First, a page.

2 Burst results for "Jelly Wolf"
"jelly wolf" Discussed on Native Opinion Podcast an American Indian Perspective
"Individual states and partnerships. They they absolutely should be encouraged to do that. So just got real silent. I thought you were going to say something else. You all right. We're going take a music break here. i like this track and Kind of goes along very well with the article that charleston's and and and studying that House doing and this track is by jelly. Wolf out of canada and track is called child of the government. And when we come back we'll give you a little background inside on this. So here we go. Jelly wolf act took the north off. God found the body cool law. Say a meal doll for size when guzman carry on rag. Sheila government blackcomb matter. What happened on greenville free in my life. I guess i'm asking you jelly wolf. That track is called child of the government. Here's a little bit about that. From the nineteen fifties into the nineteen ninety s. The canadian government and the catholic church were responsible for taking or quote scooping more than twenty thousand first nation and not an inuit children from their families and communities known as the sixties scoop they replaced in foster homes or adopted accounts of children even being sold into non-indigenous families across canada the united states and beyond along with the loss of cultural identity. The government went so far as to change some children's true ethnicity on file many experienced severe sexual physical and emotional abuse. Julie's father was one of these children so you can find out more about her music and her story at jane elliott spelled j. a. y. l. y. wolfe w. o. l. f. j. wolf dot com and there's there's another video Right on the homepage. Actually it opens with her laying in a coffin. Very interesting depiction yes. So it's a problem. Indigenous communities have long known about in the more that gets uncovered quite literally. You can't hide canada. You can't hide united states. your sins are known. And you must atone all right anything you want to add brother know because like i said i've been on fire most of the week on on a few different things and the more these things are brought to light the hotter. Get.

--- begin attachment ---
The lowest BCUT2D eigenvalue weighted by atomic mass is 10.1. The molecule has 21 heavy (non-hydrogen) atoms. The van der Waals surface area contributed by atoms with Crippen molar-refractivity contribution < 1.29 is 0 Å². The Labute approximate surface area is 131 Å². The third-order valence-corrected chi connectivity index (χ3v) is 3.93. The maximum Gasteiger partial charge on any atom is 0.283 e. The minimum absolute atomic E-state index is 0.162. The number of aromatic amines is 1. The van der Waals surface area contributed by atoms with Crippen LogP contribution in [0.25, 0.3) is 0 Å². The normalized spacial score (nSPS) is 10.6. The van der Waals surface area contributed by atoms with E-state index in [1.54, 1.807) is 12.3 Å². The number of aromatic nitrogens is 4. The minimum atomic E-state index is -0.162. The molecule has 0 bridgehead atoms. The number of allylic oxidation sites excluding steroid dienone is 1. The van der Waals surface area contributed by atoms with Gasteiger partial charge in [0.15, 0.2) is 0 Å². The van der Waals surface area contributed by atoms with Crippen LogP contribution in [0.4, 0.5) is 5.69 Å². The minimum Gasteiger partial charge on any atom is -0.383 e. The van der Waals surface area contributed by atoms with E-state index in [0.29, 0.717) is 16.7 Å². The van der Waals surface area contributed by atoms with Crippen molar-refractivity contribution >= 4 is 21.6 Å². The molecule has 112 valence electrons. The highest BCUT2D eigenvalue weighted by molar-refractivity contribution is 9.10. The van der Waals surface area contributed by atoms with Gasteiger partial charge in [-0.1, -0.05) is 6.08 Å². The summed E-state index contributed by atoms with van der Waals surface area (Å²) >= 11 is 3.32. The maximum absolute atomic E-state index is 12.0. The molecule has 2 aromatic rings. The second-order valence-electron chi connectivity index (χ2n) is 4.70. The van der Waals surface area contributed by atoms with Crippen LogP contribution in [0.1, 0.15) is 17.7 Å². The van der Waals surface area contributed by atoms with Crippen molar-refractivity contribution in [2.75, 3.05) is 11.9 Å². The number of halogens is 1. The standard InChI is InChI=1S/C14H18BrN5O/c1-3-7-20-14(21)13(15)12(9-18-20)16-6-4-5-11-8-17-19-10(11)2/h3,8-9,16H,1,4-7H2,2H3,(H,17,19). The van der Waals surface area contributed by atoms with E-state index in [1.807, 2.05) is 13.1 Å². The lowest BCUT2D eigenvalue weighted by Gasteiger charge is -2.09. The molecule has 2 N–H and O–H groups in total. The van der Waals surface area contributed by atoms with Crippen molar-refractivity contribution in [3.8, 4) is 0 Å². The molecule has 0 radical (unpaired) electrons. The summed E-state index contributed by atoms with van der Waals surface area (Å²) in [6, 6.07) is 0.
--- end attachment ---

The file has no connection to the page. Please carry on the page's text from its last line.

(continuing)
How Indigenous Musicians Are Using Song to Reclaim Their Identities
"Singer. Jelly wolf was raised as a jehovah's witness a community that had very strict rules. Jelly grew up. Not knowing her father. A survivor of the sixties scoop that saw tens of thousands of indigenous children from across the country taken from their families by the canadian government and adopted out mostly to non-indigenous families between the nineteen sixties and the nineteen eighties. As a child he was stripped of his identity. So jay le-. She grew up in what she calls. A doomsday cult raised as a jehovah's witness in a small town in bc. It wasn't until she was seventeen that she learned who father was and that he was indigenous. A member of the soto. First nation jamie's identity has shifted through the years the community she was raised in forbade engaging much with the outside world let alone making music so she left to discover who she really is and pursue a life of self expression. Daily wolf joins me now from her home in toronto gaoli. Welcome to the show. Thank you so much for having me. So that song that we just heard child of the government it centers on the trauma. Your dad and family experienced in the sixties scoop. You wrote this incredibly personal song about him. But what did you know about who he was when you were growing up. I didn't know much. I knew that will. I thought that he was of mexican descent and my mom told me that. He struggled a lot with addiction issues and that was all i knew of him And then being in the religion. I didn't just never really thought to. I don't know reach out. I saw him one time on a street. Actually and i was just walking down the street with my grandmother. And my just kinda of looked like. Oh wow i remember disturbingly. You know who that was and i was like. Yeah those my dad. And i've never seen a picture of him or anything so it was really the only thing i knew my dad. I saw him once he dark skin. I thought he was mexican and he struggled. That's all. I knew